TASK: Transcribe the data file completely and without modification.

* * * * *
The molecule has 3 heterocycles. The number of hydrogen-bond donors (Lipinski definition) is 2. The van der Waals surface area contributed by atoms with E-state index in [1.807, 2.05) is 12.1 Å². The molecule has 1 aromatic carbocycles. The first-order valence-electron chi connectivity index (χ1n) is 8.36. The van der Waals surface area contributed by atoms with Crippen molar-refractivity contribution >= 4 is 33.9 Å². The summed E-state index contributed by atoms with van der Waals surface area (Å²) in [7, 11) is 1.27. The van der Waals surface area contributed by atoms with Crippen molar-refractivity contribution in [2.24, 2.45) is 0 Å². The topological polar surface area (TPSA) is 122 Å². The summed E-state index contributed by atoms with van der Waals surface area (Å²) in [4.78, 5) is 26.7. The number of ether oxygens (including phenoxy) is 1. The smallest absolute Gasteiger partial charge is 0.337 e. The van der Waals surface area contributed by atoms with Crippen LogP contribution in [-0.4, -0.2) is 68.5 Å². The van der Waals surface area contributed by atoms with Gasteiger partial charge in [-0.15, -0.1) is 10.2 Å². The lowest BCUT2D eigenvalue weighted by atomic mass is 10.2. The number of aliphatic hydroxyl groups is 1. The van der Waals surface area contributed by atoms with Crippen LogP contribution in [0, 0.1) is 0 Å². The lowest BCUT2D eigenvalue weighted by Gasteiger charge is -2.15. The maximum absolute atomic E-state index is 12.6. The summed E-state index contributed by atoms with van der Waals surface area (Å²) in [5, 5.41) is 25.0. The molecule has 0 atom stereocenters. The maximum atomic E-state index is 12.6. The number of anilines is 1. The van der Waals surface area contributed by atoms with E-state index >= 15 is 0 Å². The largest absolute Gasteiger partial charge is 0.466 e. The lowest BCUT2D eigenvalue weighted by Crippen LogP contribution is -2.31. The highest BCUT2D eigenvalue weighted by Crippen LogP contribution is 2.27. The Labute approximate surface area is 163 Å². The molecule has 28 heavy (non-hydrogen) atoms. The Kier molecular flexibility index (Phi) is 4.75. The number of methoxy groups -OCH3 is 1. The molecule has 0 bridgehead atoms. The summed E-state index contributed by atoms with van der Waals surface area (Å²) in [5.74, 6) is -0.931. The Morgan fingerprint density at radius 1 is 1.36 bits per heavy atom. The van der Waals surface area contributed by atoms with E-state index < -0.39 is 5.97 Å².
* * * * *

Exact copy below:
The molecule has 3 heterocycles. The number of hydrogen-bond donors (Lipinski definition) is 2. The van der Waals surface area contributed by atoms with E-state index in [1.807, 2.05) is 12.1 Å². The molecule has 1 aromatic carbocycles. The first-order valence-electron chi connectivity index (χ1n) is 8.36. The van der Waals surface area contributed by atoms with Crippen molar-refractivity contribution >= 4 is 33.9 Å². The summed E-state index contributed by atoms with van der Waals surface area (Å²) in [7, 11) is 1.27. The van der Waals surface area contributed by atoms with Crippen molar-refractivity contribution in [2.24, 2.45) is 0 Å². The topological polar surface area (TPSA) is 122 Å². The summed E-state index contributed by atoms with van der Waals surface area (Å²) in [4.78, 5) is 26.7. The number of ether oxygens (including phenoxy) is 1. The smallest absolute Gasteiger partial charge is 0.337 e. The van der Waals surface area contributed by atoms with Crippen LogP contribution in [-0.4, -0.2) is 68.5 Å². The van der Waals surface area contributed by atoms with Gasteiger partial charge in [-0.15, -0.1) is 10.2 Å². The lowest BCUT2D eigenvalue weighted by atomic mass is 10.2. The number of aliphatic hydroxyl groups is 1. The van der Waals surface area contributed by atoms with Crippen LogP contribution in [0, 0.1) is 0 Å². The lowest BCUT2D eigenvalue weighted by Gasteiger charge is -2.15. The maximum absolute atomic E-state index is 12.6. The summed E-state index contributed by atoms with van der Waals surface area (Å²) in [5, 5.41) is 25.0. The molecule has 0 atom stereocenters. The maximum atomic E-state index is 12.6. The number of anilines is 1. The van der Waals surface area contributed by atoms with E-state index >= 15 is 0 Å². The largest absolute Gasteiger partial charge is 0.466 e. The lowest BCUT2D eigenvalue weighted by Crippen LogP contribution is -2.31. The highest BCUT2D eigenvalue weighted by Crippen LogP contribution is 2.27. The Labute approximate surface area is 163 Å². The molecule has 28 heavy (non-hydrogen) atoms. The Kier molecular flexibility index (Phi) is 4.75. The number of methoxy groups -OCH3 is 1. The molecule has 0 bridgehead atoms. The summed E-state index contributed by atoms with van der Waals surface area (Å²) in [5.74, 6) is -0.931. The Morgan fingerprint density at radius 1 is 1.36 bits per heavy atom. The van der Waals surface area contributed by atoms with E-state index < -0.39 is 5.97 Å².